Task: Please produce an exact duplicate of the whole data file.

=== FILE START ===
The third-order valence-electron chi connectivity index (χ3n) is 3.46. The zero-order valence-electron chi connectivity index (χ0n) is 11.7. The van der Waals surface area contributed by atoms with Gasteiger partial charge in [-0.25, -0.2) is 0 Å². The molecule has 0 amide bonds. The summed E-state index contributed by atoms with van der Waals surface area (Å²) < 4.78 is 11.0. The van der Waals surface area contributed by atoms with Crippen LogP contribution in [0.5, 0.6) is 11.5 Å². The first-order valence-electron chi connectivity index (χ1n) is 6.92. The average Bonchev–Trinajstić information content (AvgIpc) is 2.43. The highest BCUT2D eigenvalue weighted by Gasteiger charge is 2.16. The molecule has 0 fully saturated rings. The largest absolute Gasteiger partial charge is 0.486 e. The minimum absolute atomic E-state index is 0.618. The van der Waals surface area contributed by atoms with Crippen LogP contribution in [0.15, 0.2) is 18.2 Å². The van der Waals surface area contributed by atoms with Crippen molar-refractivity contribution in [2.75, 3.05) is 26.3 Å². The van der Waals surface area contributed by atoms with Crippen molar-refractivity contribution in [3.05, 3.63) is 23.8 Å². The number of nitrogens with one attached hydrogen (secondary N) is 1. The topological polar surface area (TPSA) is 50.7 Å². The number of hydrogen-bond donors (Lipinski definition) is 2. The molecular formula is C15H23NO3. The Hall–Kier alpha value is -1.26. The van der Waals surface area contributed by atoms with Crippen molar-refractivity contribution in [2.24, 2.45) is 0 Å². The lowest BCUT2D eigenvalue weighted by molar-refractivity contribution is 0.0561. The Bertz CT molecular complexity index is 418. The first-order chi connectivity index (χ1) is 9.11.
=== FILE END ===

The third-order valence-electron chi connectivity index (χ3n) is 3.46. The zero-order valence-electron chi connectivity index (χ0n) is 11.7. The van der Waals surface area contributed by atoms with Gasteiger partial charge in [-0.25, -0.2) is 0 Å². The molecule has 0 amide bonds. The summed E-state index contributed by atoms with van der Waals surface area (Å²) < 4.78 is 11.0. The van der Waals surface area contributed by atoms with Crippen LogP contribution in [0.5, 0.6) is 11.5 Å². The first-order valence-electron chi connectivity index (χ1n) is 6.92. The average Bonchev–Trinajstić information content (AvgIpc) is 2.43. The highest BCUT2D eigenvalue weighted by Gasteiger charge is 2.16. The molecule has 0 fully saturated rings. The largest absolute Gasteiger partial charge is 0.486 e. The minimum absolute atomic E-state index is 0.618. The van der Waals surface area contributed by atoms with Crippen LogP contribution in [0.15, 0.2) is 18.2 Å². The van der Waals surface area contributed by atoms with Crippen molar-refractivity contribution in [2.75, 3.05) is 26.3 Å². The van der Waals surface area contributed by atoms with Crippen molar-refractivity contribution in [3.05, 3.63) is 23.8 Å². The number of nitrogens with one attached hydrogen (secondary N) is 1. The topological polar surface area (TPSA) is 50.7 Å². The number of hydrogen-bond donors (Lipinski definition) is 2. The molecular formula is C15H23NO3. The Hall–Kier alpha value is -1.26. The van der Waals surface area contributed by atoms with Crippen molar-refractivity contribution in [2.24, 2.45) is 0 Å². The lowest BCUT2D eigenvalue weighted by molar-refractivity contribution is 0.0561. The Bertz CT molecular complexity index is 418. The first-order chi connectivity index (χ1) is 9.11.